There will always be controversy – as there should be – when any form of inherently healthy human behavior such as eating, sleeping, or sex is clinically designated as pathological. And while the power to “label” must always be carefully wielded to avoid turning social, religious, or moral judgments into diagnoses (as was homosexuality in the DSM-I and DSM-II), equal care must be taken to not avoid researching and creating diagnostic criteria for healthy behaviors when they go awry due to underlying psychological deficits and trauma.
Pre-Internet sexual addiction research in the 1980s suggested that approximately 3 to 5 percent of the adult population struggled with some form of addictive sexual behavior. Those studied were a self-selected treatment group, mostly male, who complained of being “hooked” on magazine and video porn, multiple affairs, prostitution, old-fashioned phone sex, and similar behaviors.
More recent studies indicate that sexual addiction is both escalating and simultaneously becoming more evenly distributed among men and women. This escalation in problem sexual behavior appears to be directly related to the increasingly high-speed Internet access to both intensely stimulating graphic pornography and anonymous sexual partnering.
Today these connections are furnished not only through the use of home and laptop computers, but also via smart-phones and the related geo-locating mobile devices we now carry in our pockets and briefcases.
Lamentably, at the very same time that sexual addiction disorder began its technology generated escalation, the American Psychiatric Association (APA) backed away from the provision of either a diagnostic indicator or a workable diagnosis. Consequently, the past 25 years have wrought a somewhat anguished and inconsistent history in the attempts of the psychiatric, addiction, and mental health communities to accurately label and distinguish the problem of excessive adult consensual sexual behavior.
Today, American outpatient psychotherapists and addiction counselors are reporting a marked increase in the number of clients seeking help with self-reported crises related to problems like “I find myself disappearing for multiple hours daily into online porn” or “I feel lost on a never-ending treadmill of anonymous sexual hook-ups and affairs,” not to mention the tens of thousands who daily struggle with the dopamine-fueled nightmare combination of stimulant (meth/cocaine) abuse fused with intensely problematic sexual behavior patterns.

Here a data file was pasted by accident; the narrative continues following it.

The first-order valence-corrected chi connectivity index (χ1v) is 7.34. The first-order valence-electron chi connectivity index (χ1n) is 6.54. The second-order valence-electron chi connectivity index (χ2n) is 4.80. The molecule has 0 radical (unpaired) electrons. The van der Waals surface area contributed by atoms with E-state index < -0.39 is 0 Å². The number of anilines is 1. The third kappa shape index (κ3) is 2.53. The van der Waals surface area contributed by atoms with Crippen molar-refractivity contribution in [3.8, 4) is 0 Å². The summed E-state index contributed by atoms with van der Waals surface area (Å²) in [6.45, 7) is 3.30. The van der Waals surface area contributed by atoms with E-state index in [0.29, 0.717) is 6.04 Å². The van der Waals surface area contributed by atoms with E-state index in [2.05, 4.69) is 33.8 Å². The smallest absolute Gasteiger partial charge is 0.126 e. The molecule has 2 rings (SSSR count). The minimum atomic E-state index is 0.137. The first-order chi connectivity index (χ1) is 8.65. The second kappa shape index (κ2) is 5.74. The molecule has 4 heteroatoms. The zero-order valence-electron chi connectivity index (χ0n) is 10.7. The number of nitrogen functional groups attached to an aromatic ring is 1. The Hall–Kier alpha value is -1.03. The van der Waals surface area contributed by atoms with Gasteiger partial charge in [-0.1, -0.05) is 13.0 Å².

It would seem that these clinicians and clients would benefit greatly from the guidance the APA and DSM might offer them, but does not currently provide.
Sex Addiction and the DSM: A Brief History
In 1987 the APA’s Statistical Manual of Mental Health Disorders (DSM-III-R) added for the first time the concept of sexual addiction as a specific descriptor that might be applied under the more general diagnosis of “Sexual Disorders NOS (Not Otherwise Specified).” The DSM-III-R then stated this descriptor could be applied if the individual being assessed displayed “distress about a pattern of repeated sexual conquests or other forms of non-paraphillic sexual addiction, involving a succession of people who exist only as things to be used.”
This early DSM descriptor is not inconsistent with language commonly used by clinicians currently treating sex addicts and their spouses, who typically define sexual addiction much as Dr. Patrick Carnes did in the early 1980s: repetitive and problematic compulsive or impulsive sexual behavior patterns involving excessive shame, secrecy and/or abuse to self and/or others. Ruling Out: ego dystonic sexual arousal or behavior patterns directly related to sexual orientation, active fetishes, sexual offending, or major mental health disorders such as the manic stage of a bipolar episode or Obsessive Compulsive Disorder.
Active sex addiction causes relationship, career, legal, emotional and physical health problems, and untreated sex addicts will continue their sexual behaviors despite repeated attempts to limit or eliminate them, even when facing the negative life consequences that inevitably result.